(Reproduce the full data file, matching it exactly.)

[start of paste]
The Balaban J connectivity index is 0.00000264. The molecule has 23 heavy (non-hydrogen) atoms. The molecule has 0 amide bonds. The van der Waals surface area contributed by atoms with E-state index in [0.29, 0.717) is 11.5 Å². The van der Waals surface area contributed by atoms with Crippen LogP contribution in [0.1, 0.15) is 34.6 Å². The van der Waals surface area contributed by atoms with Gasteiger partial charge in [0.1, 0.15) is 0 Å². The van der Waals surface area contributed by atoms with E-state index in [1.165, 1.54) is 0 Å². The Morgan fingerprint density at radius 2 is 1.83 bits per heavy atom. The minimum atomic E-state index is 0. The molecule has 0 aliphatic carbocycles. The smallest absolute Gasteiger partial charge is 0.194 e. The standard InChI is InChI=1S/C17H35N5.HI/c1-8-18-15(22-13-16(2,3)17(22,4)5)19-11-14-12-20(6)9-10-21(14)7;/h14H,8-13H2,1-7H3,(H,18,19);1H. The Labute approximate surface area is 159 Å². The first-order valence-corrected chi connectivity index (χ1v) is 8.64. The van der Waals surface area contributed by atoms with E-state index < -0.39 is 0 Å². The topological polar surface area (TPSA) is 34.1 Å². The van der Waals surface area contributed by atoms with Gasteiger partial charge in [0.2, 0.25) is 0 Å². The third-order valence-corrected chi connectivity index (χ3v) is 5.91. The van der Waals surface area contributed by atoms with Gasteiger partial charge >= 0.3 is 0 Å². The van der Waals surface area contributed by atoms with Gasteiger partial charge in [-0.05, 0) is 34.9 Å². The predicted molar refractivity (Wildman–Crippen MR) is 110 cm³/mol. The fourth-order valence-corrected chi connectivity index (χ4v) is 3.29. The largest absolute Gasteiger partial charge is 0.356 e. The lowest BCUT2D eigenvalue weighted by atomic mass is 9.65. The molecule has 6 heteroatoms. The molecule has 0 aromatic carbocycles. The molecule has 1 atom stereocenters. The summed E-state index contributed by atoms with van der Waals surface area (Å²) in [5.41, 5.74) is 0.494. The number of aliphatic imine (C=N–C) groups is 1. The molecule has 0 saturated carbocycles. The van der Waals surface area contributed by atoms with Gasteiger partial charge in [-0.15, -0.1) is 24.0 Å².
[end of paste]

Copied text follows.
The Balaban J connectivity index is 0.00000264. The molecule has 23 heavy (non-hydrogen) atoms. The molecule has 0 amide bonds. The van der Waals surface area contributed by atoms with E-state index in [0.29, 0.717) is 11.5 Å². The van der Waals surface area contributed by atoms with Crippen LogP contribution in [0.1, 0.15) is 34.6 Å². The van der Waals surface area contributed by atoms with Gasteiger partial charge in [0.1, 0.15) is 0 Å². The van der Waals surface area contributed by atoms with E-state index in [1.165, 1.54) is 0 Å². The Morgan fingerprint density at radius 2 is 1.83 bits per heavy atom. The minimum atomic E-state index is 0. The molecule has 0 aliphatic carbocycles. The smallest absolute Gasteiger partial charge is 0.194 e. The standard InChI is InChI=1S/C17H35N5.HI/c1-8-18-15(22-13-16(2,3)17(22,4)5)19-11-14-12-20(6)9-10-21(14)7;/h14H,8-13H2,1-7H3,(H,18,19);1H. The Labute approximate surface area is 159 Å². The first-order valence-corrected chi connectivity index (χ1v) is 8.64. The van der Waals surface area contributed by atoms with E-state index < -0.39 is 0 Å². The topological polar surface area (TPSA) is 34.1 Å². The van der Waals surface area contributed by atoms with Gasteiger partial charge in [0.2, 0.25) is 0 Å². The third-order valence-corrected chi connectivity index (χ3v) is 5.91. The van der Waals surface area contributed by atoms with Gasteiger partial charge >= 0.3 is 0 Å². The van der Waals surface area contributed by atoms with Gasteiger partial charge in [-0.05, 0) is 34.9 Å². The predicted molar refractivity (Wildman–Crippen MR) is 110 cm³/mol. The fourth-order valence-corrected chi connectivity index (χ4v) is 3.29. The largest absolute Gasteiger partial charge is 0.356 e. The lowest BCUT2D eigenvalue weighted by atomic mass is 9.65. The molecule has 6 heteroatoms. The molecule has 0 aromatic carbocycles. The molecule has 1 atom stereocenters. The summed E-state index contributed by atoms with van der Waals surface area (Å²) in [5.41, 5.74) is 0.494. The number of aliphatic imine (C=N–C) groups is 1. The molecule has 0 saturated carbocycles. The van der Waals surface area contributed by atoms with Gasteiger partial charge in [-0.15, -0.1) is 24.0 Å².